Monday, May 26, 2008
Early Computer Graphics
(1979) This is an example of early computer graphics animation on the Datamax UV-1, developed by students at the Electronic Visualization Lab. This animation was created by Mark McKernin.
(1974) This is a example of early video art using the color capability of the Sandin Analogue Image Processor - the "Color IP". producer/director: Phil Morton
(1985) Calculated Movements by Larry Cuba is an example of early video art using software developed at the Electronic Visualization Laboratory (EVL). The video has a minimalist/ambient original sound piece.
In the 1970s the computer graphics for the first Star Wars film (1977) was created by Larry Cuba at the Electronic Visualization Laboratory (EVL) (at the time known as the Circle Graphics Habitat) at the University of Illinois at Chicago.
(1971) This is one of the movies that document the early history of the research that resulted in the creation of the EVL Lab.
This is an early video piece staring Dan Sandin in which he explains, in general terms, the functionality of the Sandin Analogue Image Processor (IP). This was the instructional video that accompanied the modules for constructing you own Sandin IP.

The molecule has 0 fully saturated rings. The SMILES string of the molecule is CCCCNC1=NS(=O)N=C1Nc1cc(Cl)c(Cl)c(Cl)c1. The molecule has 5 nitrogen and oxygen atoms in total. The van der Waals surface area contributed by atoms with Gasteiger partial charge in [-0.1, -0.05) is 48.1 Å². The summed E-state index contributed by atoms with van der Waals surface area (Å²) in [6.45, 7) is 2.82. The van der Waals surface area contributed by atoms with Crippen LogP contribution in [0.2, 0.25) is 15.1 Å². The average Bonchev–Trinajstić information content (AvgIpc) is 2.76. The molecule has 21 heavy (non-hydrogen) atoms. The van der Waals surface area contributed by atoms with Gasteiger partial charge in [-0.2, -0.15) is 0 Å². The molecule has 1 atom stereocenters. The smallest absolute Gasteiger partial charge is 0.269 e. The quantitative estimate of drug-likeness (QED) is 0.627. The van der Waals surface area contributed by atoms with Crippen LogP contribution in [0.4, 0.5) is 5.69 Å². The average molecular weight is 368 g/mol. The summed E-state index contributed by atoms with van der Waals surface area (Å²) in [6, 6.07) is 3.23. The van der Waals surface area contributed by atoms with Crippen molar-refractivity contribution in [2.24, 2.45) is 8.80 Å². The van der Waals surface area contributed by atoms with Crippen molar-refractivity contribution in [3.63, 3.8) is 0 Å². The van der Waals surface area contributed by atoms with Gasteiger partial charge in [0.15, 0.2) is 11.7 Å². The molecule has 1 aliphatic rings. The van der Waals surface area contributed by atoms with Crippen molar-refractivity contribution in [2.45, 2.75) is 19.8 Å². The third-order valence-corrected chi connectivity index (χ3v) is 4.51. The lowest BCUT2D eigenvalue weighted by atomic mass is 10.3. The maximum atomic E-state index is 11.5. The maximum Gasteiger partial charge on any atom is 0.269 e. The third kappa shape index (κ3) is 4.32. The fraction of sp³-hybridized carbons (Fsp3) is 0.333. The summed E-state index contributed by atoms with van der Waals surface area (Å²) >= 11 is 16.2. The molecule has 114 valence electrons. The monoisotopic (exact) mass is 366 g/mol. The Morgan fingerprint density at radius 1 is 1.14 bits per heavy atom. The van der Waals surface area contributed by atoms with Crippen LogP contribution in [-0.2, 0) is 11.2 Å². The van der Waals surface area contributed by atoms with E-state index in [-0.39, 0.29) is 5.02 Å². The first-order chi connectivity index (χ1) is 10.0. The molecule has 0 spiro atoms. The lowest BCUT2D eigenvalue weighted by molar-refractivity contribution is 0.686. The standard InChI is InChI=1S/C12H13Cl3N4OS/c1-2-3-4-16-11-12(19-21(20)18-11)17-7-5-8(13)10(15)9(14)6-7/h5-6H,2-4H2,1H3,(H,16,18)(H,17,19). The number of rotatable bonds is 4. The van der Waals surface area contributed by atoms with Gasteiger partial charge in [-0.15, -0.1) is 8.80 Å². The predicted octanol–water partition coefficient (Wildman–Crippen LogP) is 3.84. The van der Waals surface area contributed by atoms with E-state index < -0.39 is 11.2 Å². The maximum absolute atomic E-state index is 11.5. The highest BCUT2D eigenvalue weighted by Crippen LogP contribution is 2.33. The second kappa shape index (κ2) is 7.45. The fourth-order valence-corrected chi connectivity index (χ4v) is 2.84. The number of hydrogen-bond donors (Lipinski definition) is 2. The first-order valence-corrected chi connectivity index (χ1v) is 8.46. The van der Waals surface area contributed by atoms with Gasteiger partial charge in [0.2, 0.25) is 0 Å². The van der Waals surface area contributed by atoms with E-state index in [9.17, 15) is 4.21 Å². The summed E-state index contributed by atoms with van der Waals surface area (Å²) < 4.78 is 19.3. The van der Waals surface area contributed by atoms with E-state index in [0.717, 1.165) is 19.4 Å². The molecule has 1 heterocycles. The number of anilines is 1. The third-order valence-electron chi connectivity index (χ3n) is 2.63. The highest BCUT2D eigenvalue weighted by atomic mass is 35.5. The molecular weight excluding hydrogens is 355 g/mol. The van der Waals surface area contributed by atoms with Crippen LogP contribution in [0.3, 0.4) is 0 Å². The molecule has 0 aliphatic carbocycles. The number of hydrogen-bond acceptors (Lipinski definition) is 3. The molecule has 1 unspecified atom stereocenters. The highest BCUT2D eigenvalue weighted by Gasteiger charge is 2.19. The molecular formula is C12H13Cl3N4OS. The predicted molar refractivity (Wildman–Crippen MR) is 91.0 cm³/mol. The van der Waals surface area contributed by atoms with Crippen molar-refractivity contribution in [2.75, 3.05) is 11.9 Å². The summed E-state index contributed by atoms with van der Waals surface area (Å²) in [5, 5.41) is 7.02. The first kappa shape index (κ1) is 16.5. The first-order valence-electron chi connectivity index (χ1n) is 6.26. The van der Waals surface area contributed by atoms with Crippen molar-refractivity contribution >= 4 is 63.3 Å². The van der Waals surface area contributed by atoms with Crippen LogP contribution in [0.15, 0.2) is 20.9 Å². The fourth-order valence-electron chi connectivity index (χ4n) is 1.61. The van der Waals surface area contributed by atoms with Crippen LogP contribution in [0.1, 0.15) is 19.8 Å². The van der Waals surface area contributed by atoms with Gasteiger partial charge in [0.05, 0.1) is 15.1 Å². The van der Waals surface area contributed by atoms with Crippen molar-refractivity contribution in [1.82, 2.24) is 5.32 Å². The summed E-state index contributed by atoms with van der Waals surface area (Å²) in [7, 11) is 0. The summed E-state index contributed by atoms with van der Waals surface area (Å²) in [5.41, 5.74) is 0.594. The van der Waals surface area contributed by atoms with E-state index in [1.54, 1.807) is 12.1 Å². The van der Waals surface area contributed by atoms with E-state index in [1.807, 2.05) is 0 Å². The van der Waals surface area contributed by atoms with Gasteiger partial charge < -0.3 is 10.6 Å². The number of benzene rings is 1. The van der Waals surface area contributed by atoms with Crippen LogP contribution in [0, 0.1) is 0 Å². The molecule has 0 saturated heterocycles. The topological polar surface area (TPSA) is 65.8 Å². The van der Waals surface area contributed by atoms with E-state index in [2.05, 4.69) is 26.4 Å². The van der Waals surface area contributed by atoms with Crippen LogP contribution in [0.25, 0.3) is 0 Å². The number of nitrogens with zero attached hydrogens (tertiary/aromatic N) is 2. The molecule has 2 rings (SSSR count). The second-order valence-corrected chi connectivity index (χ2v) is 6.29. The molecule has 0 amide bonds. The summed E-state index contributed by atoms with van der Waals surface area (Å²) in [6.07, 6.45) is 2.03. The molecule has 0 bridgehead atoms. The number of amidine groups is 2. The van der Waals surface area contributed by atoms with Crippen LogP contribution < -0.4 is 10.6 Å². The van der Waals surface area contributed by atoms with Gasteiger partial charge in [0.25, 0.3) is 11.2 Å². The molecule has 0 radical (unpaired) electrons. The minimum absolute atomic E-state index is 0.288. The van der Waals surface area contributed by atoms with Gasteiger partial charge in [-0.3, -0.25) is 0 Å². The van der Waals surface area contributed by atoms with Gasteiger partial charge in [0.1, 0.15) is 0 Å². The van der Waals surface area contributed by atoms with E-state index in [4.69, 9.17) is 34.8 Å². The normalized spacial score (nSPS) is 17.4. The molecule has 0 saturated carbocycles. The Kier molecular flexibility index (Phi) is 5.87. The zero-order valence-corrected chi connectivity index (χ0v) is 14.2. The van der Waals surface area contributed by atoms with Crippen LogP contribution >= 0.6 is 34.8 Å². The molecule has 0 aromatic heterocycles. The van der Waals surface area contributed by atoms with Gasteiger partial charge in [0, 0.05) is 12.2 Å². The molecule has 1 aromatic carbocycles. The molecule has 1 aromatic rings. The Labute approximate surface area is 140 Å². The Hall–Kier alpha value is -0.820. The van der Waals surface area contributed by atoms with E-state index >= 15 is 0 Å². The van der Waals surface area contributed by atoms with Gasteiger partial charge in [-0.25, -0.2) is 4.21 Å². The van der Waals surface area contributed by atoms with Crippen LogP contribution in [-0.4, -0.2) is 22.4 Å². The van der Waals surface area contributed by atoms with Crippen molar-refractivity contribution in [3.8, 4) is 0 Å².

Sandin was an advocate of education and espoused a non-commercial philosophy, emphasizing a public access to processing methods and the machines that assist in generating the images. Accordingly, he placed the circuit board layouts for the IP with a commercial circuit board company and freely published schematics and other documentation.
The IP is a general-purpose patch programmable analogue computer, which is different from a regular digital computer, and is optimized to process video/television signals and sound. The video is processed through the IP "live" so that the viewer is able to see the effect on video signals. Initially the video is B&W, at the end Sandin debuts the 'Color IP'.